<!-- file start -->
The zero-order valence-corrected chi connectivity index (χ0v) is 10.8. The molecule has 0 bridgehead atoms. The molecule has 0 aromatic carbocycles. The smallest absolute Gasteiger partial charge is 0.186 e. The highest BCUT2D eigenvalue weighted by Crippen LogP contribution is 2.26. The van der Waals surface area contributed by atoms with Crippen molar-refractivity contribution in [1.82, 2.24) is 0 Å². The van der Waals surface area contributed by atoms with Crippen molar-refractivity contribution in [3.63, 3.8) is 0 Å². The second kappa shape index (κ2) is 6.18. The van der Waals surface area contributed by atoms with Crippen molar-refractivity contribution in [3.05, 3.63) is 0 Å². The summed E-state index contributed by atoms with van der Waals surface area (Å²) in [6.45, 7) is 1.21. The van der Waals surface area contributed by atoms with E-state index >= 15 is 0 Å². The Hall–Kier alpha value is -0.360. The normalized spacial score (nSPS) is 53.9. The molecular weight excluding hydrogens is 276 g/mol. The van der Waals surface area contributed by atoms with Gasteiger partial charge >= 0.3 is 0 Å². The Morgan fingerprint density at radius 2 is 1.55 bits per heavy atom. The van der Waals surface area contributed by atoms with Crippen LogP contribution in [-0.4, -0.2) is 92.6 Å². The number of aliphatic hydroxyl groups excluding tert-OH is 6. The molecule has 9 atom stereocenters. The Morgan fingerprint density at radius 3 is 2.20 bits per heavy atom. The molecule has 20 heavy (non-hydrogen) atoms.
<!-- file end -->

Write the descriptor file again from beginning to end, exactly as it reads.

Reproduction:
The zero-order valence-corrected chi connectivity index (χ0v) is 10.8. The molecule has 0 bridgehead atoms. The molecule has 0 aromatic carbocycles. The smallest absolute Gasteiger partial charge is 0.186 e. The highest BCUT2D eigenvalue weighted by Crippen LogP contribution is 2.26. The van der Waals surface area contributed by atoms with Crippen molar-refractivity contribution in [1.82, 2.24) is 0 Å². The van der Waals surface area contributed by atoms with Crippen molar-refractivity contribution in [3.63, 3.8) is 0 Å². The second kappa shape index (κ2) is 6.18. The van der Waals surface area contributed by atoms with Crippen molar-refractivity contribution in [3.05, 3.63) is 0 Å². The summed E-state index contributed by atoms with van der Waals surface area (Å²) in [6.45, 7) is 1.21. The van der Waals surface area contributed by atoms with E-state index >= 15 is 0 Å². The Hall–Kier alpha value is -0.360. The normalized spacial score (nSPS) is 53.9. The molecular weight excluding hydrogens is 276 g/mol. The van der Waals surface area contributed by atoms with Gasteiger partial charge >= 0.3 is 0 Å². The Morgan fingerprint density at radius 2 is 1.55 bits per heavy atom. The van der Waals surface area contributed by atoms with Crippen LogP contribution in [-0.4, -0.2) is 92.6 Å². The number of aliphatic hydroxyl groups excluding tert-OH is 6. The molecule has 9 atom stereocenters. The Morgan fingerprint density at radius 3 is 2.20 bits per heavy atom. The molecule has 20 heavy (non-hydrogen) atoms.